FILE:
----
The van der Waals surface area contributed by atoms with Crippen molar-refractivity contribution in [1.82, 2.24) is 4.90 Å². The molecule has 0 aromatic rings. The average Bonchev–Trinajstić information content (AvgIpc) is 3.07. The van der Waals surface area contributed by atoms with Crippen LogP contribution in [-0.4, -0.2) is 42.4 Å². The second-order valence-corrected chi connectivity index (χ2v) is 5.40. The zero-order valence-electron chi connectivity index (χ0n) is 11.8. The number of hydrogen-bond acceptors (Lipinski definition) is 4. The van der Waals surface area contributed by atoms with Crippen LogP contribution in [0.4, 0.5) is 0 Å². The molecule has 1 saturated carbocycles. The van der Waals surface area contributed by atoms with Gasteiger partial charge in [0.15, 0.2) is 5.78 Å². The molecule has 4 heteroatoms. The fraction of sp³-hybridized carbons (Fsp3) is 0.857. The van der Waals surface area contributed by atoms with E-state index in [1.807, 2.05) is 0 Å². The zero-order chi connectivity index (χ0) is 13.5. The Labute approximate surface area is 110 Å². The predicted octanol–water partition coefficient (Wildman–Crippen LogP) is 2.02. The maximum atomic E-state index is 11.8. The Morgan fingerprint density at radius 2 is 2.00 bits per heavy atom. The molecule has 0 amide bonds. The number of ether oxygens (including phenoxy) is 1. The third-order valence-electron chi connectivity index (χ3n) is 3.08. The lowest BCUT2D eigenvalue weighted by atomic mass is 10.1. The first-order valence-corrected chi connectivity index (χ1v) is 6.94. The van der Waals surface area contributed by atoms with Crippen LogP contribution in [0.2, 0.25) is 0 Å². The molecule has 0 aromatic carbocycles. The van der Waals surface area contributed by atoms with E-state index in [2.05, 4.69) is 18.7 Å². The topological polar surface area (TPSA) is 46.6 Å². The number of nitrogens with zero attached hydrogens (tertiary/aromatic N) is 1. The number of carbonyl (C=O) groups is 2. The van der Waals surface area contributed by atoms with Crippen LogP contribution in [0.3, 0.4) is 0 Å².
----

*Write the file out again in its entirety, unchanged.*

The van der Waals surface area contributed by atoms with Crippen molar-refractivity contribution in [1.82, 2.24) is 4.90 Å². The molecule has 0 aromatic rings. The average Bonchev–Trinajstić information content (AvgIpc) is 3.07. The van der Waals surface area contributed by atoms with Crippen LogP contribution in [-0.4, -0.2) is 42.4 Å². The second-order valence-corrected chi connectivity index (χ2v) is 5.40. The zero-order valence-electron chi connectivity index (χ0n) is 11.8. The number of hydrogen-bond acceptors (Lipinski definition) is 4. The van der Waals surface area contributed by atoms with Crippen LogP contribution in [0.4, 0.5) is 0 Å². The molecule has 1 saturated carbocycles. The van der Waals surface area contributed by atoms with Gasteiger partial charge in [0.15, 0.2) is 5.78 Å². The molecule has 4 heteroatoms. The fraction of sp³-hybridized carbons (Fsp3) is 0.857. The van der Waals surface area contributed by atoms with E-state index in [1.807, 2.05) is 0 Å². The zero-order chi connectivity index (χ0) is 13.5. The Labute approximate surface area is 110 Å². The predicted octanol–water partition coefficient (Wildman–Crippen LogP) is 2.02. The maximum atomic E-state index is 11.8. The Morgan fingerprint density at radius 2 is 2.00 bits per heavy atom. The molecule has 0 amide bonds. The number of ether oxygens (including phenoxy) is 1. The third-order valence-electron chi connectivity index (χ3n) is 3.08. The lowest BCUT2D eigenvalue weighted by atomic mass is 10.1. The first-order valence-corrected chi connectivity index (χ1v) is 6.94. The van der Waals surface area contributed by atoms with Crippen LogP contribution in [0.2, 0.25) is 0 Å². The molecule has 0 aromatic carbocycles. The van der Waals surface area contributed by atoms with E-state index in [2.05, 4.69) is 18.7 Å². The topological polar surface area (TPSA) is 46.6 Å². The number of nitrogens with zero attached hydrogens (tertiary/aromatic N) is 1. The number of carbonyl (C=O) groups is 2. The van der Waals surface area contributed by atoms with Crippen LogP contribution in [0.3, 0.4) is 0 Å².